But the grim reality of Associate cricket is that in the tournaments in which they are judged, and which determine their funding and future, they are seldom able to field their strongest possible teams. It is not just Atkinson and Chapman who will be ghosts at the feast.
Netherlands have to cope without Tom Cooper, Michael Rippon and Logan van Beek, three fine cricketers who are instead playing domestic cricket in Australia or New Zealand. Scotland will miss Preston Mommsen, who quit as captain aged 29 out of sheer despair with the lack of opportunities; as well as seam bowler Josh Davey, who will be busy with pre-season training for Somerset, concerned that international cricket for Scotland will damage his chances of turning out as a non-overseas player in county cricket. Namibia came within 20 runs of reaching the qualifiers; they might well have managed them had they been able to field Christi Viljoen, an allrounder who has played international cricket for eight years but was unavailable to play in World Cricket League Division Two in February because he was playing for Otago in New Zealand.
Scotland won't have the services of their fast bowler Josh Davey at the World Cup Qualifiers because of his county commitments
© Getty Images
Scotland won't have the services of their fast bowler Josh Davey at the World Cup Qualifiers because of his county commitments © Getty Images
The individual tales of the absentees vary, and yet the issues remain the same. Most Associate players can only be offered short-term deals, often on so little money that they are not even full-time. Even Netherlands, the 13th best ODI team, can only afford five full-time player contracts.
While the paucity of matches between Associates and the lowest Full Members remains astounding, at least as big a problem is the lack of games between top Associate countries themselves - simply because their boards cannot afford to play more. Between the World Cup Qualifiers in 2014 and 2018, top Associate nations only played 14 games in the 50-over World Cricket League Championship - an average of 3.5 a year.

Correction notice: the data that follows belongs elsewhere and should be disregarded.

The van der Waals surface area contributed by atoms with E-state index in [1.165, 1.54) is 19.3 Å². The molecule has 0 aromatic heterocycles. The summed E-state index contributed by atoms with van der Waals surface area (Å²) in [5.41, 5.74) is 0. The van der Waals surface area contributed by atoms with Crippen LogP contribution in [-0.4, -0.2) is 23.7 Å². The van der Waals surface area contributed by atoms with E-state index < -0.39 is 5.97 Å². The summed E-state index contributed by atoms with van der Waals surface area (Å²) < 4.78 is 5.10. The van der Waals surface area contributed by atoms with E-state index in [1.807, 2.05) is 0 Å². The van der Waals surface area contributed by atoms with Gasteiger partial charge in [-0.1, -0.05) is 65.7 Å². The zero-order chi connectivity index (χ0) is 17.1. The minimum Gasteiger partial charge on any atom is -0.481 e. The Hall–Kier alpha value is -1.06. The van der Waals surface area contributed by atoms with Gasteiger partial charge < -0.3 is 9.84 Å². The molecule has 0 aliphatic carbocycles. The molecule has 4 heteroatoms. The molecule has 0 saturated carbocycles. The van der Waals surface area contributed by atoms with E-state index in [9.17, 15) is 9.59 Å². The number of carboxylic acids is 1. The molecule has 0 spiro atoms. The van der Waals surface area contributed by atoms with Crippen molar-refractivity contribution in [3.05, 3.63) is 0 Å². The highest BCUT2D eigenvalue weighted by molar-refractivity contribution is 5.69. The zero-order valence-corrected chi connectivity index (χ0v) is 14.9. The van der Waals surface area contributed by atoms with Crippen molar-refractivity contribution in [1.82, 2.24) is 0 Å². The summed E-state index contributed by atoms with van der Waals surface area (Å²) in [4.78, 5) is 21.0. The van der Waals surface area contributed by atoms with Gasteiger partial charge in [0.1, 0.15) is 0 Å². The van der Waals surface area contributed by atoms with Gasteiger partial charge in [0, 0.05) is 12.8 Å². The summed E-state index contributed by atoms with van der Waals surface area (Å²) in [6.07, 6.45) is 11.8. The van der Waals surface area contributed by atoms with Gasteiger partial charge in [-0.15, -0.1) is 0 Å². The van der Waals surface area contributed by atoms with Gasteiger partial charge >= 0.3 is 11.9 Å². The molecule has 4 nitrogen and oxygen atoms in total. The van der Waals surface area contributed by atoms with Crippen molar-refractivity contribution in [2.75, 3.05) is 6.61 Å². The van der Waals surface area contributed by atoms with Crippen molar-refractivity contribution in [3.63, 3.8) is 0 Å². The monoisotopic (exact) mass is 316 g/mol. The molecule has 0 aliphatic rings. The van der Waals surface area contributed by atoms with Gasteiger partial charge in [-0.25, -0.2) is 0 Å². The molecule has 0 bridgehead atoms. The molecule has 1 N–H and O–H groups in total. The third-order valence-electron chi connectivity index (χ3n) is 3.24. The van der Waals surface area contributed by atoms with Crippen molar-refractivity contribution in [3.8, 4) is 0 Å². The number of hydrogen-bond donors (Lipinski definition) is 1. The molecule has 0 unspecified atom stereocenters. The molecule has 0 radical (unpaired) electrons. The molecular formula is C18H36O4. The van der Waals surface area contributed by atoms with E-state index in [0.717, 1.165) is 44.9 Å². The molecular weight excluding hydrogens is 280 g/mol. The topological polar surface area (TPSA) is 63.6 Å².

The lack of competitive cricket leads to the ennui of training without a clear target. Mommsen, who started playing for Scotland when he was rising at 5am and catching the bus to work in complete darkness to give him enough time to train in the evenings, retired after enjoying the most prolific summer of his international career. During his considerable downtime, he did an internship with a property development company, which mushroomed into a job offer. And what was there to turn it down for?
"I just couldn't justify it by the number of days cricket I was playing a year," Mommsen explains. After the World Cup Qualifiers, Scotland currently only have three days of international cricket scheduled for 2018. "It is nothing. It just sounds ridiculous… We're working completely out of the box to make training as difficult as possible, but you can't replicate that pressure of when you're playing."
In between working as a property buyer, Mommsen still tries to make himself available to play for Scotland. He played four 50-over games last summer. He admits to feeling some guilt that a team he captained to victory in the last World Cup Qualifiers, when he was the side's top run scorer, will have to try and qualify this time without him.
"It's quite a strange feeling," he says. "I've made this decision to step away from it… To not be a part of it and trying to watch from my desktop is gonna be tough." He won't be able to watch many, if any, of Scotland's games, though. Only ten of the 34 matches in the tournament will be broadcast live.
Last October the ICC announced major revisions to the eligibility rules for international cricketers. A minimum three-year period was stipulated between a player representing one country and another; previously no gap at all was needed between playing for an Associate country and a Full Member a player also qualified for.
After appeals from Associate countries, who feared the loss of players to domestic leagues in Full-Member nations, the ICC suspended the change.
The change is now expected to be introduced in April, but it will only impact future players. As before, those who already play for an Associate and also become eligible for a Full Member - like Netherlands' Michael Rippon - can in theory play for the Associate nation on a Monday and the Full Member on a Tuesday, but they can't switch back for another three years.
Current Associate players will still be able to - simultaneously - play domestic cricket in a Full Member nation as a local player, and international cricket for their Associate team. Whether this path will be open to future Associate players is unclear, and has prompted fears that they will give up playing international cricket for their Associate country.
There is one way that leading Associate cricketers can escape the lack of fixtures and financial security: by finding domestic teams abroad to employ them professionally.